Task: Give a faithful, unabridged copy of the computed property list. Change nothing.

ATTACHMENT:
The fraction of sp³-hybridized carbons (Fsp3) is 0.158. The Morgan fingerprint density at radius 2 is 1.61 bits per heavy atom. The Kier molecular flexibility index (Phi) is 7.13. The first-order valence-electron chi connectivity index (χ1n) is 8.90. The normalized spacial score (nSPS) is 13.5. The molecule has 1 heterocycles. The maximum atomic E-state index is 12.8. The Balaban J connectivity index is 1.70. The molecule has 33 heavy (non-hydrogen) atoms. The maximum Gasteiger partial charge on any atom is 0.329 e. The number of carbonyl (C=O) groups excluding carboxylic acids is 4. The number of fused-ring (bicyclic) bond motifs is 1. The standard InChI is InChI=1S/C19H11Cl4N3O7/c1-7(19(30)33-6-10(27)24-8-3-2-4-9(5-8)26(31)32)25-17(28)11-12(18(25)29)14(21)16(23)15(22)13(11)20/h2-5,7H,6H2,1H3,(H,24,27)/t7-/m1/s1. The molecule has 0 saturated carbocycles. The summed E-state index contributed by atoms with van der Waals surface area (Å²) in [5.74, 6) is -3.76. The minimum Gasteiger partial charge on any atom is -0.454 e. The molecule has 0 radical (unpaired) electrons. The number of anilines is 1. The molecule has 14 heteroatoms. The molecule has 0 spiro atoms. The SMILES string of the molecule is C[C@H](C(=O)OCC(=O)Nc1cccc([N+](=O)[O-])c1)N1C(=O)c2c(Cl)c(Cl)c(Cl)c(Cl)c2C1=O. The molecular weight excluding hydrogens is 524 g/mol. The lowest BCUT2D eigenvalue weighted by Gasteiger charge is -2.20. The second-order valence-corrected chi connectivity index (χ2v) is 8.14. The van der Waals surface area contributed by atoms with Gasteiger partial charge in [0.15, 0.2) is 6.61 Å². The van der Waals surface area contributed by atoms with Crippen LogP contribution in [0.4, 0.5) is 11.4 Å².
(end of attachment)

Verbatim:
The fraction of sp³-hybridized carbons (Fsp3) is 0.158. The Morgan fingerprint density at radius 2 is 1.61 bits per heavy atom. The Kier molecular flexibility index (Phi) is 7.13. The first-order valence-electron chi connectivity index (χ1n) is 8.90. The normalized spacial score (nSPS) is 13.5. The molecule has 1 heterocycles. The maximum atomic E-state index is 12.8. The Balaban J connectivity index is 1.70. The molecule has 33 heavy (non-hydrogen) atoms. The maximum Gasteiger partial charge on any atom is 0.329 e. The number of carbonyl (C=O) groups excluding carboxylic acids is 4. The number of fused-ring (bicyclic) bond motifs is 1. The standard InChI is InChI=1S/C19H11Cl4N3O7/c1-7(19(30)33-6-10(27)24-8-3-2-4-9(5-8)26(31)32)25-17(28)11-12(18(25)29)14(21)16(23)15(22)13(11)20/h2-5,7H,6H2,1H3,(H,24,27)/t7-/m1/s1. The molecule has 0 saturated carbocycles. The summed E-state index contributed by atoms with van der Waals surface area (Å²) in [5.74, 6) is -3.76. The minimum Gasteiger partial charge on any atom is -0.454 e. The molecule has 0 radical (unpaired) electrons. The number of anilines is 1. The molecule has 14 heteroatoms. The molecule has 0 spiro atoms. The SMILES string of the molecule is C[C@H](C(=O)OCC(=O)Nc1cccc([N+](=O)[O-])c1)N1C(=O)c2c(Cl)c(Cl)c(Cl)c(Cl)c2C1=O. The molecular weight excluding hydrogens is 524 g/mol. The lowest BCUT2D eigenvalue weighted by Gasteiger charge is -2.20. The second-order valence-corrected chi connectivity index (χ2v) is 8.14. The van der Waals surface area contributed by atoms with Gasteiger partial charge in [0.15, 0.2) is 6.61 Å². The van der Waals surface area contributed by atoms with Crippen LogP contribution in [0.4, 0.5) is 11.4 Å².